After heavy rains flooded south Louisiana interstate on Friday, emergency crews have not stopped rescuing people from their homes and cars. Around 10 inches of rain fell before the weekend. In 24 hours the water reaches between 11 and 17 inches in different parts of the state. At least seven thousand people have been rescued, and three dead bodies have been recovered.
North Louisiana has been warned since rains could probably turn to that area in the next week, according to forecasters. Emergency crews continued rescuing people on Sunday. Even Louisiana Gov. John Bel Edwards had to evacuate the Governor’s Mansion because the water levels in the basement reached the chest of a person and power had to be shut off.
Edwards declared a state of emergency and said that a flooding like the current one had never happened before in Louisiana. The governor and his family were relocated to a police facility in the Baton Rouge area.
The governor’s office stated on Saturday that rescuers had sheltered over 1 thousand people. But at the end of that day, Jason Ard, Livingston Parish Sheriff, said that only in his parish more than 2 thousand people had been rescued, while others are still waiting for help.
The flooded has covered shopping centers in Livingston Parish. The only thing visible are floating cars and rooftops. The most concerning fact is that water is still rising. People would have to wait a few days before rivers start to crest.
Some victims could not fight high levels of water
A body was recovered on Saturday from the Tickfaw River, said Michael Martin, chief of operation for the St. Helena Sheriff’s Office. The woman was from Amite and along with her husband and her mother-in-law, she was on a state highway on Friday when the water swept her vehicle.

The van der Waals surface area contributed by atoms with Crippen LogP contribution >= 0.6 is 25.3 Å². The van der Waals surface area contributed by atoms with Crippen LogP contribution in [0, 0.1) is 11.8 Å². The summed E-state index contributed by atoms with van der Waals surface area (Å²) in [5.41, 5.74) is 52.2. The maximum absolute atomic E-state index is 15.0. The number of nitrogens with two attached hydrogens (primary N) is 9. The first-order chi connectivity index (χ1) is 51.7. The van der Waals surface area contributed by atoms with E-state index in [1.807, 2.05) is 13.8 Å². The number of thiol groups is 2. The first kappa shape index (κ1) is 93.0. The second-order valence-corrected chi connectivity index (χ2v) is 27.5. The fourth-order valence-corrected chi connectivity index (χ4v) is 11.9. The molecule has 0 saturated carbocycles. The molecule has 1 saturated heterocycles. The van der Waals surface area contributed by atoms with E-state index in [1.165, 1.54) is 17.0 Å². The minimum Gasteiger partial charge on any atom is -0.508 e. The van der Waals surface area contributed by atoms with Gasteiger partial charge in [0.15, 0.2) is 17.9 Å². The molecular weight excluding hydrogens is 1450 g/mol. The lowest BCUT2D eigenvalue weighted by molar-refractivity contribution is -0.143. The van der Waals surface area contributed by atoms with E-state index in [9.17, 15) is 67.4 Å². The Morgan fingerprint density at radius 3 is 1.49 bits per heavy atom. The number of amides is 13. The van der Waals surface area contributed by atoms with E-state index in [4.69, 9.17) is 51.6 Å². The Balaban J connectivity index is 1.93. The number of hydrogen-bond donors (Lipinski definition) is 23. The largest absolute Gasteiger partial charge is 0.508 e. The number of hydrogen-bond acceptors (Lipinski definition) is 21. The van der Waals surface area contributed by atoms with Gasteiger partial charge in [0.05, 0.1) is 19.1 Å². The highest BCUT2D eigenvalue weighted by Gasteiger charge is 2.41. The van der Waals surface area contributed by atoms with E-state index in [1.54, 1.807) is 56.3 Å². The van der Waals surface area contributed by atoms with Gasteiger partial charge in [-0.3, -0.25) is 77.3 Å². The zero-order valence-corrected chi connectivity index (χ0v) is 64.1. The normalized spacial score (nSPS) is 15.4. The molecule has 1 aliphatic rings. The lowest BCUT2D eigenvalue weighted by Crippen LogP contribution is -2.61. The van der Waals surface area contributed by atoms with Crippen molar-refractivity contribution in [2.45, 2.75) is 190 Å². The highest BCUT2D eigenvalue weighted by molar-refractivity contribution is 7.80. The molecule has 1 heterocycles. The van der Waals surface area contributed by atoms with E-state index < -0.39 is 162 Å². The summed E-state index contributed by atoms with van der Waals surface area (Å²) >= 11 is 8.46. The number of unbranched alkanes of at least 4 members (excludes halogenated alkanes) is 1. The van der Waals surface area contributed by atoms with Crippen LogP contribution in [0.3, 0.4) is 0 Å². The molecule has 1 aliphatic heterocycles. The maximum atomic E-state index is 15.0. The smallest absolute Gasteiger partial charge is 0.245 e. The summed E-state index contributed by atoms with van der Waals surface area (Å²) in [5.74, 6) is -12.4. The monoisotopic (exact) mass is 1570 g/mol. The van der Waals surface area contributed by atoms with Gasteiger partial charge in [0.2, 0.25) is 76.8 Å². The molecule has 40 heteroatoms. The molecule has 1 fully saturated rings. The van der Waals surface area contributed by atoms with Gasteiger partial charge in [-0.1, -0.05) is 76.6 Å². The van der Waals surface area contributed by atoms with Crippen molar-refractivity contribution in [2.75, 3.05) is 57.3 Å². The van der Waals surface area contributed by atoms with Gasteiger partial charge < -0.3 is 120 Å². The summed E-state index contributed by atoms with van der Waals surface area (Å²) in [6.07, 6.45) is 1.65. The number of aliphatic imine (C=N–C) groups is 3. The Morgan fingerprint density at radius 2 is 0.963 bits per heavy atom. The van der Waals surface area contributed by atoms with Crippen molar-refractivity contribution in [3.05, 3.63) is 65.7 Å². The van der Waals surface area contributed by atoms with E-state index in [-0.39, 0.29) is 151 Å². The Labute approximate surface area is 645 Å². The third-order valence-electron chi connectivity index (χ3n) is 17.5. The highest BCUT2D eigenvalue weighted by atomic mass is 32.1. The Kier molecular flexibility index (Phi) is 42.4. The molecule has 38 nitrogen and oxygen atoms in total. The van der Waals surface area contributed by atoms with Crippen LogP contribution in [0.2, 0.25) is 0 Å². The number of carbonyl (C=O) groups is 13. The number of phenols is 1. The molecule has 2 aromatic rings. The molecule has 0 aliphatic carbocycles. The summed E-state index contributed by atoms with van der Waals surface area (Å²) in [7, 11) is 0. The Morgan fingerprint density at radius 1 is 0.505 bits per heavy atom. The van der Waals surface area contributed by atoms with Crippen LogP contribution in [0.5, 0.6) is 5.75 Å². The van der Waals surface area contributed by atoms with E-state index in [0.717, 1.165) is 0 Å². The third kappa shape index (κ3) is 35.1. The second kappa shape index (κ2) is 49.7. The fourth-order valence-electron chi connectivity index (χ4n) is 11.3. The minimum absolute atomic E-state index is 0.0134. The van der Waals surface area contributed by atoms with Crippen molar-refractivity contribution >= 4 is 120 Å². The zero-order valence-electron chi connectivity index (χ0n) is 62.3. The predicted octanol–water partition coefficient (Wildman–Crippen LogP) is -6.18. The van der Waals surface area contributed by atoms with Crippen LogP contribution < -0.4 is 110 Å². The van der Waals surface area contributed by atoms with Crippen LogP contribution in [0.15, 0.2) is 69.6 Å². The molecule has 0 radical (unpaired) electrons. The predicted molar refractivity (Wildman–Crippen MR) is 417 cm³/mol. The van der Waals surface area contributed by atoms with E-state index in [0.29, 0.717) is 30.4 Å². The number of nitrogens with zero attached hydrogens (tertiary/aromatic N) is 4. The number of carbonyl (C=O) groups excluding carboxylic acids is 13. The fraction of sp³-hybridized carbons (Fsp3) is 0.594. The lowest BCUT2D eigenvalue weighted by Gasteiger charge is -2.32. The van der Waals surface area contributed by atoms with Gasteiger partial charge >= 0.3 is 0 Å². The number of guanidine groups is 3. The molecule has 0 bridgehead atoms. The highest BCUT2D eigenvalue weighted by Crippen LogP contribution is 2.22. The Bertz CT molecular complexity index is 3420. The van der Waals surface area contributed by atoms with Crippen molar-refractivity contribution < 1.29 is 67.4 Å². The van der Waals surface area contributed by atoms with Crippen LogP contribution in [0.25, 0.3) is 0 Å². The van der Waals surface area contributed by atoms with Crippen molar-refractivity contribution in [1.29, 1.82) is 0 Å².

Also on Friday, a man slipped into a flooded ditch near the city of Zachary. Rescuers recovered the body of the 68-year-old man. In St. Helena Parish, crews pulled the body of a 54-year-old man that was trapped on a submerged pickup on Louisiana Highway 10, according to Fox News.
Mississippi has also been affected by the rains, and some rivers have overflown. Officials do not know how widespread the damage is and Mississippi Gov. Phil Bryant declared a state of emergency in several of the state’s counties.
People are desperate to return home
Louisiana Governor said that even when the rain stopped, the affected areas are still too dangerous because the level of water could still increase in the coming days. Edwards is concerned because some people might not wait to go to their homes and cars, risking their lives. He urges people to be patient and avoid going out to see what the flooded has done until authorities announce it is safe to go out.
Source: Fox News